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Riot police fire tear gas to disperse protesters in Tai Wai during another day of clashes across the city. Photo: Sam Tsang

New phase as protesters and police clash across Hong Kong in guerilla-style battles

  • Officers use tear gas to disperse crowds that once more gathered for illegal rallies, but scale and intensity of skirmishes appears to have lessened
  • Two sides engage in running battles from Kwun Tong to Tai Po and Cross-Harbour Tunnel, while peaceful sit-in at the airport continues

Months of social unrest in Hong Kong moved into a new phase on Saturday, with both anti-government protesters and police using fresh strategies.

Police again used tear gas, and petrol bombs were thrown by demonstrators, who once more had gathered illegally across the city in defiance of protest bans by the authorities. But the scale and intensity of the clashes appeared to have lessened, and there was also a change in how the two sides engaged.

It came after a week when Beijing and the Hong Kong government stepped up support for the city’s embattled police force while officers clamped down on those deemed sympathetic to protesters.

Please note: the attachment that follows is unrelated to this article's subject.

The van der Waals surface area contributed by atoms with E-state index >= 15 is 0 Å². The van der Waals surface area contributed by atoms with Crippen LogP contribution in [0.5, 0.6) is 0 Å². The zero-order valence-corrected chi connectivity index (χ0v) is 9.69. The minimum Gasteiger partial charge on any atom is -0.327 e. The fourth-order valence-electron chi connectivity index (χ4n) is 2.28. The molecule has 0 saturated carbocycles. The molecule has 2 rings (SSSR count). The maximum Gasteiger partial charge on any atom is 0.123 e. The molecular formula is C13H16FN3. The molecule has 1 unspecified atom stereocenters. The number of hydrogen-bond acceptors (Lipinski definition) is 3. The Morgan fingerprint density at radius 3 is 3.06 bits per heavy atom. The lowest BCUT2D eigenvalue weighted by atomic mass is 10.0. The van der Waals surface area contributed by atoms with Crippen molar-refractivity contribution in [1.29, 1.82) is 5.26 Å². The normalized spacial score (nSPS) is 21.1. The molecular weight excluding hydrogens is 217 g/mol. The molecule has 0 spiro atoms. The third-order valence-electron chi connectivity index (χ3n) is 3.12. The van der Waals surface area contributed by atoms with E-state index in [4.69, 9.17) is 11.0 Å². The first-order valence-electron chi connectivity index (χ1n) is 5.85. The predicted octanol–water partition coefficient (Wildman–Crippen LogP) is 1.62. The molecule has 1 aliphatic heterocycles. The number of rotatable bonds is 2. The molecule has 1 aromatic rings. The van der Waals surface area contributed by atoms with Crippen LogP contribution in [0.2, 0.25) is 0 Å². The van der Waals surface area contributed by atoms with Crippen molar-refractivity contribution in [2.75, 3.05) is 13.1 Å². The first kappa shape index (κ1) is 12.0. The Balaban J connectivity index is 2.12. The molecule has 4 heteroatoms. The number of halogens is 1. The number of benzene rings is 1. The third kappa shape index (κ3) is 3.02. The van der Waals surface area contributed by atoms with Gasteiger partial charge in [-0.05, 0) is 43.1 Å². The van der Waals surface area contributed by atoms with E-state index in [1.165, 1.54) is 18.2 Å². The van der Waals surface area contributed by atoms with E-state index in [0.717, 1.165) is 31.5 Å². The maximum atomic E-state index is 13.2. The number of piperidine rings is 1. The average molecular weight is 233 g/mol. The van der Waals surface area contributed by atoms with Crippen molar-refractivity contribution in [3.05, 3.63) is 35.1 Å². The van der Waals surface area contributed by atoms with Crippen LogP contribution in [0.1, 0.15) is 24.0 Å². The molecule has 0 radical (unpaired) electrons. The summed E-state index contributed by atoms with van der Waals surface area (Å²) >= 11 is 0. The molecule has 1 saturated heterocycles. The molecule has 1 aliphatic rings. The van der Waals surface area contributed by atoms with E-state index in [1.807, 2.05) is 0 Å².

Hong Kong’s biggest carrier, Cathay Pacific Airways, on Saturday fired two airport employees for leaking police officers’ passenger information to protesters and removed a pilot from flying duties after he was charged with rioting.

The airline took the action in response to unprecedented measures imposed by the Civil Aviation Administration of China (CAAC) that barred aircrew who joined or supported illegal protests from operating flights going through Chinese airspace.

Meanwhile, former deputy police commissioner Alan Lau Yip-shing, a battle-hardened veteran who oversaw operations during the 2014 Occupy protests and the 2016 Mong Kok riot, was brought back to tackle the escalating protest violence.

On the other side, the protest movement – widely described as leaderless and decentralised – has become more fragmented and unscripted, with the numbers dwindling at battlegrounds mostly scattered across the city’s north.